kube-system   weave-net-wjzb7                                  2/2     Running   1          17m   192.168.43.50   worker-2.example.com     <none>           <none>

Also verify the node status on controller node:

[root@controller ~]# kubectl get nodes
NAME                     STATUS   ROLES    AGE     VERSION
controller.example.com   Ready    master   53m   v1.19.3
worker-1.example.com     Ready       38m   v1.19.3
worker-2.example.com     Ready       42m   v1.19.3

So now the status of all the nodes are in Ready state.

 

Troubleshooting

In this section I will share the issues which I faced while setting up my kubeadm cluster and their solution:

 

Error: failed: open /run/systemd/resolve/resolv.conf: no such file or directory”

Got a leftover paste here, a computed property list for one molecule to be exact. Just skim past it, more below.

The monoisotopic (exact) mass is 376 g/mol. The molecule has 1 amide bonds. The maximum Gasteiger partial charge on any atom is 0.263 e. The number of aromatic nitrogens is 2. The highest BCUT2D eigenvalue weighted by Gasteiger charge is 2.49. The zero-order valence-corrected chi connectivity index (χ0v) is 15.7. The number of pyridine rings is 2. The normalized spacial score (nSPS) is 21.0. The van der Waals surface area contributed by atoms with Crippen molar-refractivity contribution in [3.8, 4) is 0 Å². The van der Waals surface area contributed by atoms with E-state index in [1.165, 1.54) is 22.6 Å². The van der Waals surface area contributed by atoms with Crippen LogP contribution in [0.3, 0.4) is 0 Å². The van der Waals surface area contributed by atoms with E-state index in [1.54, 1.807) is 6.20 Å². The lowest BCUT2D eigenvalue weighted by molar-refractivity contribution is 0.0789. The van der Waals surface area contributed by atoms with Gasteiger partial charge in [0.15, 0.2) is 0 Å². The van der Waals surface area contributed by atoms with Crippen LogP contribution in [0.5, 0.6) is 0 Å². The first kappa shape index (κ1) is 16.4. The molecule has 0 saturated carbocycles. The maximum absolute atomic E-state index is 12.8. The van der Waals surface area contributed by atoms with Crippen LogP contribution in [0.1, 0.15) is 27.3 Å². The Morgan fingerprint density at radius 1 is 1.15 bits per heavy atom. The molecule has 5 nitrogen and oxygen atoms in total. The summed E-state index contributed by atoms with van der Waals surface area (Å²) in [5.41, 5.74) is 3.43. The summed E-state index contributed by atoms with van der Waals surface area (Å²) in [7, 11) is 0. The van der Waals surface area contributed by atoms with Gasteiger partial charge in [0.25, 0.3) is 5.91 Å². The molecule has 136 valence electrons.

I was getting this error on the worker node where this directory “/run/systemd/resolve” was missing. Following is the complete error snippet from the logs:

Error syncing pod 502bb214-5a88-4e72-b30b-7332e51642e3 ("weave-net-zkdbq_kube-system(502bb214-5a88-4e72-b30b-7332e51642e3)"), skipping: failed to "CreatePodSandbox" for "weave-net-zkdbq_kube-system(502bb214-5a88-4e72-b30b-7332e51642e3)" with CreatePodSandboxError: "GeneratePodSandboxConfig for pod \"weave-net-zkdbq_kube-system(502bb214-5a88-4e72-b30b-7332e51642e3)\" failed: open /run/systemd/resolve/resolv.conf: no such file or directory"

Some Linux distributions (e.g. Ubuntu) use a local DNS resolver by default (systemd-resolved). Systemd-resolved moves and replaces /etc/resolv.conf with a stub file that can cause a fatal forwarding loop when resolving names in upstream servers. This can be fixed manually by using kubelet’s --resolv-conf flag to point to the correct resolv.conf (With systemd-resolved, this is /run/systemd/resolve/resolv.conf). kubeadm automatically detects systemd-resolved, and adjusts the kubelet flags accordingly.

To fix this make sure systemd-resolved is running on the respective node: